Ohio Considering Bill That Could See Abortions Punishable By Death

After passing a House bill seeking to ban abortion at six weeks earlier this month, Ohio Republicans are now considering a measure that would completely ban the procedure in the state and potentially make abortions a criminal act punishable by life in prison or even by the death penalty.

The proposed legislation, House Bill 565, seeks to extend in Ohio's criminal code the definition of a person to include "unborn" humans. This would be done by calling for the "abolition of abortion in the state of Ohio and the protection of unborn humans."

If passed, the bill would categorize a fetus, from conception, as a person, which could leave those who undergo or perform abortions open to facing severe criminal penalties that could equate abortion with murder.

Abortion-rights and anti-abortion protesters demonstrate in front of the U.S. Supreme Court on July 9. Ohio Republicans are considering a measure that would totally ban abortion in the state and potentially make abortions a criminal act. Tasos Katopodis/Getty

Mary Ziegler, a professor at Florida State University's College of Law who specializes in the legal history of reproduction and the Constitution, told Newsweek that while House Bill 565 "doesn't actually say that women would get the death penalty," it does "treat abortion as homicide and pretty clearly includes women having abortions among people who could be punished for having abortions."

As a result, Ziegler said, she believes that the possibility of women who undergo abortions, or practitioners who perform the procedure, facing severe penalties "is on the table" with the new bill. It defines abortion as the "unlawful termination of another's pregnancy...causing the death of an unborn human, by any method, including, but not limited to, chemical methods, medical methods, and surgical methods."

While the bill does make an exception for cases in which a pregnancy is terminated as an unintended result of another procedure, it does not make any exceptions for intentional abortions, even in cases of rape, incest or danger to a woman's life.

Related: What is the heartbeat bill? Ohio House passes restrictive abortion bill—again

The bill was initially proposed in March and is still up for consideration from the Legislature's health committee.

According to Ziegler, the bill lacks enough support to pass, and even major anti-abortion groups in Ohio think the measure is too extreme.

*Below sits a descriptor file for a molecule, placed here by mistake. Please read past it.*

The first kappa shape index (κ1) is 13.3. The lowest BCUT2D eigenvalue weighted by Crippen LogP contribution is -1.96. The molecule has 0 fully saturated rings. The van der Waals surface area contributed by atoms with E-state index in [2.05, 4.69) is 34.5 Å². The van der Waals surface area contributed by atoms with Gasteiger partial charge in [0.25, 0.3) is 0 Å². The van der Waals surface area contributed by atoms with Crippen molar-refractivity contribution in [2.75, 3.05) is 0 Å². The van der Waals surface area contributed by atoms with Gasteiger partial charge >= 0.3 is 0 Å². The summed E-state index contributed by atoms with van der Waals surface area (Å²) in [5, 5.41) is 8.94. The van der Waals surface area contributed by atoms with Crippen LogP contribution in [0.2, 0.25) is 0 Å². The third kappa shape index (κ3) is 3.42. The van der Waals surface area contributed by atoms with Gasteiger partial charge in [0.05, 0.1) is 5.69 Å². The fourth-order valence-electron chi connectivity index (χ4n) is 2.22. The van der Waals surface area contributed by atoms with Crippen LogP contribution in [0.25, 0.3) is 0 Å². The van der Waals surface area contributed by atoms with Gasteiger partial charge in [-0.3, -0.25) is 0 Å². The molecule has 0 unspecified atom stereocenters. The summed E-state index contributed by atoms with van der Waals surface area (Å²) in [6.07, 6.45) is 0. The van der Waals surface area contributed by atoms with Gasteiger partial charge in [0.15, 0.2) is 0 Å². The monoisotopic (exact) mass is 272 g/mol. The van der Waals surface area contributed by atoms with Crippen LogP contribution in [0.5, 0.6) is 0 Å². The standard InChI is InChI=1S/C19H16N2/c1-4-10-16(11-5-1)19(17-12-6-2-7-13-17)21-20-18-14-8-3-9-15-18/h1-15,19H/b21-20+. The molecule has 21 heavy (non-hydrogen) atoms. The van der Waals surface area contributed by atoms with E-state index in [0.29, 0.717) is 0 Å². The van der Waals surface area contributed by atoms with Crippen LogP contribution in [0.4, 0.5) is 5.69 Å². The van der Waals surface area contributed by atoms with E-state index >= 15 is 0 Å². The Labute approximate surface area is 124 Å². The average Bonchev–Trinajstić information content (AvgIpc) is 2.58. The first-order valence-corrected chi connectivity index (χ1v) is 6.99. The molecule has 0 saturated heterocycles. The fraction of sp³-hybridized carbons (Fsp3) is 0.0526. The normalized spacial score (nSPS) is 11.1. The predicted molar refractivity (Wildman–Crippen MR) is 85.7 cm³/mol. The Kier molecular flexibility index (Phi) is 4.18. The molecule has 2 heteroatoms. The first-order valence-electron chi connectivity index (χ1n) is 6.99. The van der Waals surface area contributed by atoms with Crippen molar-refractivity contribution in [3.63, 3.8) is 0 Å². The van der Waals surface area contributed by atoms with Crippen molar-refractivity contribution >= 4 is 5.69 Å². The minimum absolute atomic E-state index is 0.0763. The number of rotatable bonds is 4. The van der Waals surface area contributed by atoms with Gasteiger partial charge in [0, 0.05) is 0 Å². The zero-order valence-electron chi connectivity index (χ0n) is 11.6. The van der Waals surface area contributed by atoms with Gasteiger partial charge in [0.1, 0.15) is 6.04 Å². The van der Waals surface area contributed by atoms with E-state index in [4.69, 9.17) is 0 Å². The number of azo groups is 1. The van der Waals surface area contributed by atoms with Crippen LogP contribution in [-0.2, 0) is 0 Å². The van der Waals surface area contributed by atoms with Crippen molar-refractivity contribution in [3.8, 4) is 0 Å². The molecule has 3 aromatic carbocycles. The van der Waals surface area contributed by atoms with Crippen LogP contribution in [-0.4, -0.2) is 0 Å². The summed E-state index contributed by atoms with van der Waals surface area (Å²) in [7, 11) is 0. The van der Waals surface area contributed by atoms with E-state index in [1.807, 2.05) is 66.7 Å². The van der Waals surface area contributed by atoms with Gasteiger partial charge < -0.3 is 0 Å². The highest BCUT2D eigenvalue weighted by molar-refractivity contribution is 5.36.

Ohio's House of Representatives did recently pass a "heartbeat bill," which seeks to criminalize abortions at the point that a fetal heartbeat can be detected, which is typically around the six-week mark, when women are unlikely to be aware of their pregnancy.

The same bill was also passed in 2016, only to be vetoed by Governor John Kasich, who said it was unconstitutional. This time around, however, Republican lawmakers would have enough members in both houses to override his veto.

Currently, measures to ban abortion cannot have any real impact due to protections enforced by Roe v. Wade, the landmark 1973 Supreme Court decision that recognized a woman's legal right to abortion.

Judge Brett Kavanaugh testifies during the second day of his Senate Judiciary Committee confirmation hearing on September 5, 2018. Abortion-rights groups have expressed fears that Kavanaugh's appointment to the Supreme Court could spell the end for Roe v. Wade, the landmark 1973 Supreme Court decision that recognized a woman's legal right to abortion. SAUL LOEB/AFP/Getty

But abortion rights groups have expressed fears that Roe could be overturned now that Supreme Court Justice Brett Kavanaugh has been appointed, giving the Supreme Court a conservative majority.

Ziegler said she does not believe the Supreme Court will be overturning Roe anytime soon. However, she did warn that the Court could "scale back" on the decision over time, putting protections for access to abortions at risk.

"It's not so much that I think Roe is safe," she said. "It's more that I think there is going to be a stealth overruling of Roe."

Across the country, several states have introduced measures that could threaten access to abortions if Roe is overturned. In the recent midterms, Alabama and West Virginia voters approved amendments to their state constitutions that could see reproductive rights protections removed.

Alabama's new amendment, Amendment 2, seeks to take away constitutional protections for the right to abortion, while West Virginia's Amendment 1, aims to change the state constitution to make it clear that the right to abortion would not be protected, while also preventing state taxpayer money from being used for abortions for those who rely on Medicaid.

If Roe is overturned or scaled back, Ziegler said, anti-abortion advocates and lawmakers would be faced with the question of how far they want to take laws restricting access, or even criminalizing abortion.

"I think anti-abortion groups realize this is going to be a tough issue for them in many ways, because the movement is divided," Ziegler said.

"If Roe is overturned, the question will be how far the anti-abortion movement wants to go in criminalizing abortion—and what it even means by abortion," she said. She noted that some anti-abortion advocates also view some forms of birth control as being counter to their cause.

Ziegler said that proposed measures like House Bill 565 also shine a light on an "absolutist" wing of the anti-abortion movement that has gained steam since the election of President Donald Trump.

"There always has been a kind of group of people who reject pragmatism and just want their ideal solution now, political and constitutional consequences be damned," she said. "But I think it also reveals that an absolutist wing of the movement has gained some visibility and power since [President Donald Trump] has been elected and since the Supreme Court has changed."